Kevin Slemko, AACI on mortgage terms

Appraisers aren’t real estate salespeople or mortgage brokers, and definitely shouldn’t be offering advice or counsel to the people whose properties they’re appraising. However, as we’ve discussed before, because of our particular role in the process, and because they often end up meeting home buyers and sellers during their inspections, it’s not surprising that we’re often asked questions about home mortgages.

A recent study showed that as much as 50% of Canadians don’t really understand mortgage terminology, and aren’t able to explain all the details of their mortgage – even when they’re on the hook for hundreds of thousands of dollars. This isn’t because these people are ‘dumb’, or haven’t been paying attention. It’s because mortgages are complicated.

Given that 51% of Canadian homeowners weren’t able to correctly explain what was meant by mortgage ‘term’, we thought we’d address that here.

Mortgage term length

It’s important to know the difference between mortgage ‘term’ and ‘amortization period’. The amortization period is the full time over which your mortgage has been calculated (typically 25 years). In other words, the length of time between your first mortgage payment to the time the mortgage is paid in full is called the ‘amortization period’.

Mortgage ‘term’ is the set period during which certain features, such as interest rate, payment schedule, balloon payment opportunities, etc. will remain the same. Mortgage terms in Canada generally range from 6 months (perhaps for short-term bridge financing) to 10 years, but are typically 5 years.

In other words, with an amortization period of 25 years and a term of 5 years, you’ll end up signing new mortgage terms 5 times during the life of your mortgage.

Long-term vs short-term

Generally speaking, mortgage terms of 6 months-3 years are considered ‘short-term’, while mortgage terms of 4-10 years are considered ‘long-term’. In Canada, the average mortgage term is 5 years – but may have some features of the short-term mortgage.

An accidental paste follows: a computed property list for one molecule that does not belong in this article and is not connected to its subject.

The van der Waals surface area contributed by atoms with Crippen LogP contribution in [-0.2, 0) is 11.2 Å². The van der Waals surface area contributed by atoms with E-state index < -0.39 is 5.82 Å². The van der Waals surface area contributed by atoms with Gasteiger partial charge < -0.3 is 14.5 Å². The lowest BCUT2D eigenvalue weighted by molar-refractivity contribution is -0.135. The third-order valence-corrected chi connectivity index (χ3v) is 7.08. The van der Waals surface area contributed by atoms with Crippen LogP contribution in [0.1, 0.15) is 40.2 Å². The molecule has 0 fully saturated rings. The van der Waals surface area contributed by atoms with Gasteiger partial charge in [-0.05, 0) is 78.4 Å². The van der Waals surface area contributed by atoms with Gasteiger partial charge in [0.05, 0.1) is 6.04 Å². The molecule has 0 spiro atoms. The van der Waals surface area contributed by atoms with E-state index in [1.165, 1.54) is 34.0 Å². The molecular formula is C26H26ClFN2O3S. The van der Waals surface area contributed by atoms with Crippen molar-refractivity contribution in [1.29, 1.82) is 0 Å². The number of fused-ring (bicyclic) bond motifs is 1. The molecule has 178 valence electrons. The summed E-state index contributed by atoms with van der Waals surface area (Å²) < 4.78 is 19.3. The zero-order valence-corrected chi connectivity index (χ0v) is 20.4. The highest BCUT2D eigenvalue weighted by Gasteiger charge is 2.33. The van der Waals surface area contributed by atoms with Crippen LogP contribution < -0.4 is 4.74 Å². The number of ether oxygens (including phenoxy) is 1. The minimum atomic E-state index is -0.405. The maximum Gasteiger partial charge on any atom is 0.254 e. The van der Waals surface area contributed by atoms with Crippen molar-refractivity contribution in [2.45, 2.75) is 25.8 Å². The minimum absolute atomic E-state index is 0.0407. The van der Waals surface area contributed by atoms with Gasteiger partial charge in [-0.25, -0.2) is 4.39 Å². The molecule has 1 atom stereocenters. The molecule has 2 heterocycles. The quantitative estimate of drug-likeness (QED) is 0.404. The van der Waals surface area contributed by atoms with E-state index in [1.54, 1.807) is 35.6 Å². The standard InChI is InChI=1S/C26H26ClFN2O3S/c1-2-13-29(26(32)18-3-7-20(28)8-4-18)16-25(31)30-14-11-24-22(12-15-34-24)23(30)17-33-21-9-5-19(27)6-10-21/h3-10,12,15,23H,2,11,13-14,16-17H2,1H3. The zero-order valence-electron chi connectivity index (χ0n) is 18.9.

Long-term mortgages: Stability over interest rate

Long-term mortgages, because they lock the mortgage provider in for a long period in which the national and global financial landscape may change significantly, tend to have higher interest rates than short-term mortgages.

However, even with that premium, long-term mortgages can be appealing to consumers because they provide stability and predictability: You don’t have to worry that your mortgage payments will change dramatically during that period, and you don’t have to worry about renegotiating your mortgage terms every couple of years. For people on fixed incomes or who find the mortgage process stressful, the long-term mortgage can be a good option.

Short-term mortgages: Lower rates, higher risk

The lower interest rates attached to short-term mortgages can make them appealing, but their lack of long-term stability can make them risky. You may get a fantastic rate on a 3-year mortgage today, but when it comes time to renew in 2023, you may find your interest rate increases significantly, which means a higher monthly payment that may be difficult for your budget to absorb.

Short-term mortgages can make sense if you anticipate life changes: If you’re reasonably certain that your household income will have increased by the end of the term (and is therefore able to handle a higher payment if it occurs); if you plan on making a major life change that might change your financial circumstances (like getting married); or if you anticipate a financial windfall that might make it easier for you to apply a large lump sum to your overall mortgage (which is often only possible at term end).

Which mortgage type is right for you?

We’re not going to offer an opinion on the ‘right’ mortgage – we’re appraisers. However, what is right for everyone is to ensure that you know what you’re getting into. Do your research and ask questions – and remember, a financial institution or mortgage broker who is reluctant to answer those questions probably won’t be a good partner in the long term. It’s your home – you deserve to know as much as possible.